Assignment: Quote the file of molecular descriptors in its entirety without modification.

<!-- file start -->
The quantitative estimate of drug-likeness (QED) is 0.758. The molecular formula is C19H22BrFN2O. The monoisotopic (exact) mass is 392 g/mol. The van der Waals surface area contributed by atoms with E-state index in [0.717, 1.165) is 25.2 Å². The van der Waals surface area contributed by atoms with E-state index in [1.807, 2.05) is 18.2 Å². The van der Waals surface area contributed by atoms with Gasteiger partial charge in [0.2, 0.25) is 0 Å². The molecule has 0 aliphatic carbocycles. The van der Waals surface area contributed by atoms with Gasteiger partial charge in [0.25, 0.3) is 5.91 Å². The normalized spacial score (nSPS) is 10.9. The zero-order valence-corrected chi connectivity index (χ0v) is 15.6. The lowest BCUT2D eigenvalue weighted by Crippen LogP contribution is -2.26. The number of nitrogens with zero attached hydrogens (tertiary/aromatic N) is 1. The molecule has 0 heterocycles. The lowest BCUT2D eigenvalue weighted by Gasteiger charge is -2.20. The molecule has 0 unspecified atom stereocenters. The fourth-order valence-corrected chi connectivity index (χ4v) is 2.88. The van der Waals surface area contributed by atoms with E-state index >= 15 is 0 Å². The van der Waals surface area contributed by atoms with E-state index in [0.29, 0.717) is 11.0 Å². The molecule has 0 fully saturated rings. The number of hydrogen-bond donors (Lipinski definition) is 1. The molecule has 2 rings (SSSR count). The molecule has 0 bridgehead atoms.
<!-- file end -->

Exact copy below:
The quantitative estimate of drug-likeness (QED) is 0.758. The molecular formula is C19H22BrFN2O. The monoisotopic (exact) mass is 392 g/mol. The van der Waals surface area contributed by atoms with E-state index in [0.717, 1.165) is 25.2 Å². The van der Waals surface area contributed by atoms with E-state index in [1.807, 2.05) is 18.2 Å². The van der Waals surface area contributed by atoms with Gasteiger partial charge in [0.2, 0.25) is 0 Å². The molecule has 0 aliphatic carbocycles. The van der Waals surface area contributed by atoms with Gasteiger partial charge in [0.25, 0.3) is 5.91 Å². The normalized spacial score (nSPS) is 10.9. The zero-order valence-corrected chi connectivity index (χ0v) is 15.6. The lowest BCUT2D eigenvalue weighted by Crippen LogP contribution is -2.26. The number of nitrogens with zero attached hydrogens (tertiary/aromatic N) is 1. The molecule has 0 heterocycles. The lowest BCUT2D eigenvalue weighted by Gasteiger charge is -2.20. The molecule has 0 unspecified atom stereocenters. The fourth-order valence-corrected chi connectivity index (χ4v) is 2.88. The van der Waals surface area contributed by atoms with E-state index >= 15 is 0 Å². The van der Waals surface area contributed by atoms with E-state index in [0.29, 0.717) is 11.0 Å². The molecule has 0 fully saturated rings. The number of hydrogen-bond donors (Lipinski definition) is 1. The molecule has 2 rings (SSSR count). The molecule has 0 bridgehead atoms.